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By Nancy S. Grasmick | February 6, 2000
ON TUESDAY, the State Board of Education voted to take over three of Maryland's poorest-performing schools, none of which has shown significant improvement in the four to five years since being named eligible for reconstitution. The move is guaranteed to elicit criticism -- ironically, from both sides. Just one year ago, cf03 The Sun cf01 called for the state to get tougher on struggling schools and, more recently, questioned our reluctance to intervene earlier. In fact, reconstitution eligibility -- the mere possibility of state takeover -- has produced significant results.
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NEWS
By Julie Bykowicz | julie.bykowicz@baltsun.com | January 27, 2010
Gov. Martin O'Malley has activated the state's dormant Sexual Offender Advisory Board - a decision that comes after state lawmakers learned this month that the board they created four years ago never met and failed to produce a required report on the state's sex offender policies. The Democratic governor is expected to announce today that reconstitution of the board is among six proposals on sex offenders he will push for this year. He'll also seek lifetime supervision of violent and repeat sex offenders, changes to the state sex offender registry that will bring it into federal compliance, and criminal background checks for employees at all facilities that care for or supervise children.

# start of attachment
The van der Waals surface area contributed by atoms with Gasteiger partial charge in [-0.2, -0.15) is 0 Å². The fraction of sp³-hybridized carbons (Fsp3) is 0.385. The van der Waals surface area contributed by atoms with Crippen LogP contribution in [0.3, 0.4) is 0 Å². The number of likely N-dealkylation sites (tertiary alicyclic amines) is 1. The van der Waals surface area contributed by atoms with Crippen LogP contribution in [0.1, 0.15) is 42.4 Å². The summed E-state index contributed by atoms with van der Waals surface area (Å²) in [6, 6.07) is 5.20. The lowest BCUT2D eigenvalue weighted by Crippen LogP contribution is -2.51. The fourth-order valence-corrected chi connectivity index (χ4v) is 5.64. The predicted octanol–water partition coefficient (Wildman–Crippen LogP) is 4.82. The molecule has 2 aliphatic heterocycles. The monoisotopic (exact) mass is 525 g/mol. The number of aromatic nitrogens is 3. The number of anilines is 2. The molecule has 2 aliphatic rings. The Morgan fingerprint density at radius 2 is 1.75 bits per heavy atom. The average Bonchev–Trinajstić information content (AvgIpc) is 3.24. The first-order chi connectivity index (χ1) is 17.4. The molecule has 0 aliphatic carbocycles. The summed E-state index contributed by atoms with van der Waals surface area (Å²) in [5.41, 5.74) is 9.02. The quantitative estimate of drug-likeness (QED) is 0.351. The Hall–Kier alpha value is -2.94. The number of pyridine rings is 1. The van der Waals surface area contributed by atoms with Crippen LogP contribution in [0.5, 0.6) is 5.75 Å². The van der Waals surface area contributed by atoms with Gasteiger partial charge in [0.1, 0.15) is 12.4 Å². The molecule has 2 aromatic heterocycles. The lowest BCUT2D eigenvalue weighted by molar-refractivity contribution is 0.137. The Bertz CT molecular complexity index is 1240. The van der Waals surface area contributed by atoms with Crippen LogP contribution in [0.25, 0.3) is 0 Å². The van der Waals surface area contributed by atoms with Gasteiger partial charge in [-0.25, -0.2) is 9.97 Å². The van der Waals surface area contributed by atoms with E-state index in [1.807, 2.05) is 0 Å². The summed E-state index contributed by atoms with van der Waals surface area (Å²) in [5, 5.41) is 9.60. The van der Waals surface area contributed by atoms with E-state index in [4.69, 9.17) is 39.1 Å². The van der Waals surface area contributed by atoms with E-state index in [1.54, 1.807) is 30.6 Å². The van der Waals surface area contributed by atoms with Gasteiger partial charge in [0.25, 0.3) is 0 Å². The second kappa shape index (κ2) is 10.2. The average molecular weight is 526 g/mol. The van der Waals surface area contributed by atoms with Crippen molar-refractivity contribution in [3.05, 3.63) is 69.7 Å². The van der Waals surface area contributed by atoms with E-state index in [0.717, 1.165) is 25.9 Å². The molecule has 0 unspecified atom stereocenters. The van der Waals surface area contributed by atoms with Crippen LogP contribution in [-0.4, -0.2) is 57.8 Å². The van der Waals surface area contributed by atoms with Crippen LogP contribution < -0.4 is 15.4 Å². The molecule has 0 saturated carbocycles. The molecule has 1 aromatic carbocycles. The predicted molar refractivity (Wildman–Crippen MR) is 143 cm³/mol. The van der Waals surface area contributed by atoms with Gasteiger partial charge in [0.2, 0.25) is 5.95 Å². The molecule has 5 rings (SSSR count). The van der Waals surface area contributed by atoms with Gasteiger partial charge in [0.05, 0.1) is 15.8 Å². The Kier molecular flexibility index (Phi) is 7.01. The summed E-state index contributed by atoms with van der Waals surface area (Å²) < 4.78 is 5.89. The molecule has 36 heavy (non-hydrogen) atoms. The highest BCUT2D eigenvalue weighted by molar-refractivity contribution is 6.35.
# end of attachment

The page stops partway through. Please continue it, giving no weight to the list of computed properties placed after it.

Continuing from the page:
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NEWS
By Mark A. Mlawer | October 6, 1997
MORE THAN 200 parents of Baltimore schoolchildren recently drafted a petition urging the state to disapprove the 1997-98 improvement plan of their children's school, Patterson High School.The many issues raised by these parents come at a critical point. Fifty Baltimore City schools have been named "reconstitution-eligible" by the state. Patterson High School was so named in 1994, one of the first two in the city.If reconstitution has not had a positive effect at Patterson, significant changes must be made before the state sends more schools down that same road.
NEWS